A few days ago Mr Biden stated, at the end of a speech in Warsaw, that Putin ‘cannot remain in power.’ The statement set off a flurry of commentary, some of which held that he was calling for regime change in Russia. The White House promptly clarified that was not the case.
The Kremlin dismissed the statement.
Mr Biden has called Putin a war criminal. I believe he may have said, also, that the man was a murderer.
Mr Macron, France’s president, quickly put in that saying those things interfered with diplomacy.
But I don’t think so.
All those things Mr Biden has said are true. Putin has targeted residential buildings, schools, theaters, hospitals, people in the streets, women, children. If that doesn’t make him a war criminal, then what does?
He has unleashed his cruelty without provocation. In his defense, he’s told us that he and his beloved Russia are being threatened by Ukraine. Not threatened with weapons but by their desire to emancipate.
It doesn’t take much to threaten Putin. A country next door willing to exercise its right to sovereignty and lean to the West was too much of a provocation. For Putin to sleep well at night, Ukraine needed to continue to live under the shadow of Russia. Under his boot.
But Ukrainians had enough of it and they mounted a fierce resistance that has unified the West. From now on, in our hearts and minds, Ukraine is part of the West.
What troubles Putin is that the rebellious nation is so close to Moscow. And their show of defiance is likely contagious. Other territories under his boot, may want to go their own way.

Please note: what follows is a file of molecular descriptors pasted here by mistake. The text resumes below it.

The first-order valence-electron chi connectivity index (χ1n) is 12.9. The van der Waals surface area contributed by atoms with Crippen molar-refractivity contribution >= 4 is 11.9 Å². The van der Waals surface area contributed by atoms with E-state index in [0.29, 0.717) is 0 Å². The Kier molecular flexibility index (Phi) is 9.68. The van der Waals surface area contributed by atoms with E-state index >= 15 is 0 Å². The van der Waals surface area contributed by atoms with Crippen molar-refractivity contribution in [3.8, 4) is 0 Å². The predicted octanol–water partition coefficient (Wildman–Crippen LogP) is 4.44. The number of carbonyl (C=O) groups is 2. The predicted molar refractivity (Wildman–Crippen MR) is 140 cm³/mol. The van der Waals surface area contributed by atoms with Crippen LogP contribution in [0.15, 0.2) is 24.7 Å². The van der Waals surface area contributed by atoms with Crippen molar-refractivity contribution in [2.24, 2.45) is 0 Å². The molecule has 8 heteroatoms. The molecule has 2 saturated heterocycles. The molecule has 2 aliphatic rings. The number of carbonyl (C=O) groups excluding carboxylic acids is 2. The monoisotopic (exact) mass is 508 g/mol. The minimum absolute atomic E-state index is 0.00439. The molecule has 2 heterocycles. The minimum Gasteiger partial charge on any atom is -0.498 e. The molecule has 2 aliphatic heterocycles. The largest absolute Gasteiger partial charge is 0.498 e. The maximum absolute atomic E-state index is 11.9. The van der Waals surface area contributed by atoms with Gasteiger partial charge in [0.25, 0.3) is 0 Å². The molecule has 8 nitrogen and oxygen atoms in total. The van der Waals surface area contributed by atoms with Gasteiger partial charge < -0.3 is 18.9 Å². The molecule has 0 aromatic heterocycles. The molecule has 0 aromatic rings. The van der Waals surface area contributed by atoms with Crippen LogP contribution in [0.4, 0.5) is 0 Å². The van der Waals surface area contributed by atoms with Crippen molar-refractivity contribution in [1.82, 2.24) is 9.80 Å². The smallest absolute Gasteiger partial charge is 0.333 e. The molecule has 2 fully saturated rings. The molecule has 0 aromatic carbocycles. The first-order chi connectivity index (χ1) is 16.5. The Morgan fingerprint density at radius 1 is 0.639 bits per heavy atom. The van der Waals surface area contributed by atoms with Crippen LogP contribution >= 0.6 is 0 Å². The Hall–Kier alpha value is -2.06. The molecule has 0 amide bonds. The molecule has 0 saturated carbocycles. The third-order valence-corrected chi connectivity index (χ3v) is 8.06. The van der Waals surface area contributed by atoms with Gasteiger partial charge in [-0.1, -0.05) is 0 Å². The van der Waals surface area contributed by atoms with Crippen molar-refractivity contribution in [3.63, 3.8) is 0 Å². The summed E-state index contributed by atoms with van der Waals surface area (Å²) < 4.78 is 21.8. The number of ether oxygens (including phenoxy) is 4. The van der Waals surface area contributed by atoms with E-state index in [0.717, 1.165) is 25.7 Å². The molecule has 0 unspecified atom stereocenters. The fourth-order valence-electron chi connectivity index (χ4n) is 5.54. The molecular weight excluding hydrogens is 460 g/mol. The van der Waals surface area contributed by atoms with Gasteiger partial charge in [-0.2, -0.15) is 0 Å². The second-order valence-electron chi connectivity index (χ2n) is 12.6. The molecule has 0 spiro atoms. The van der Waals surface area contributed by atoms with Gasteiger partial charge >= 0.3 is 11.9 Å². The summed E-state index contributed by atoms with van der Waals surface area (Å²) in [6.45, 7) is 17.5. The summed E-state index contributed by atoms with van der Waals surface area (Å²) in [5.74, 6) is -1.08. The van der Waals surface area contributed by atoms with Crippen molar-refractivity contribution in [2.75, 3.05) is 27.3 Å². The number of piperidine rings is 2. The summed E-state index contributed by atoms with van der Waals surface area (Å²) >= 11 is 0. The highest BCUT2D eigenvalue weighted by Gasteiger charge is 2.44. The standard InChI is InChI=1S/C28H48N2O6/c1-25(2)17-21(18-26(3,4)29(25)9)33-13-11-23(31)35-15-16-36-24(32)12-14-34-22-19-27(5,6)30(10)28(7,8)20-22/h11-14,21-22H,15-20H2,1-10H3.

And so he felt a need to be cruel. To set an example. To oppress. To squash other human beings into submission. The more blood the better.
Mr Biden had finished speaking with refugees from Ukraine when he made his speech in Warsaw. He was obviously moved by their pain, he told us himself. And so he responded, acknowledging their suffering.
Putin, on the other hand, carries on as if it was just another day.
But something is brewing under the surface. He knows his status in the world has been seriously diminished. Young Russians are leaving their land. Slowly, his authority is eroding, and it is doing so because of his inhumanity.
We’re all vulnerable to slide into acts of cruelty. More so if we choose to isolate ourselves. Which is what Putin has done. He’s a one man show in Russia. Everybody else must dance to his tune. Alexei Navalny, a prominent dissenter is now in jail for pointing out Putin’s flaws and just got his sentence extended. Opposition organizations are labelled terrorists and barred from civil discourse.
By contrast, Mr Biden is open to criticism. He may sometimes not like the criticism he gets but he knows he has to work with it. The laws of this country require that he do so. I believe he is open to feedback from his team, a team which quickly came to his aid when he said Putin ‘cannot remain in power.’ No, his team added, the President was not calling for regime change in Russia. And yet, we all knew, that in his heart, that’s exactly what he was doing.
We all understand that it is up to the Russians to depose Putin. But the rest of us, every single one of us, also have a right to join in with Mr Biden and say that he ‘cannot remain in power.’ We have such right because the images of the pain and suffering inflicted by Putin are clear to all of us.
And there may be more to come. In his desperation to push his boot onto the throats of Ukrainians, Putin may wish to use chemical or tactical nuclear weapons so he can finally overcome the courageous people fighting for their right to choose their own destiny.
Perhaps Mr Biden’s views of Putin will damage negotiations for an end to the war.
I don’t think so.
And if the two men were ever to meet again, I believe Mr Biden would sit across him and discuss whatever needed to be discussed. And if Putin were to ask, ‘do you think I’m a war criminal?’, Mr Biden would answer, ‘Yes, I do. You are a war criminal. A murderer. It is a matter of record. The whole world knows it. Now, let’s talk about what we have to talk.’
Oscar Valdes. Oscarvaldes.net, medium.com, anchor.fm, buzzsprout, apple and google podcasts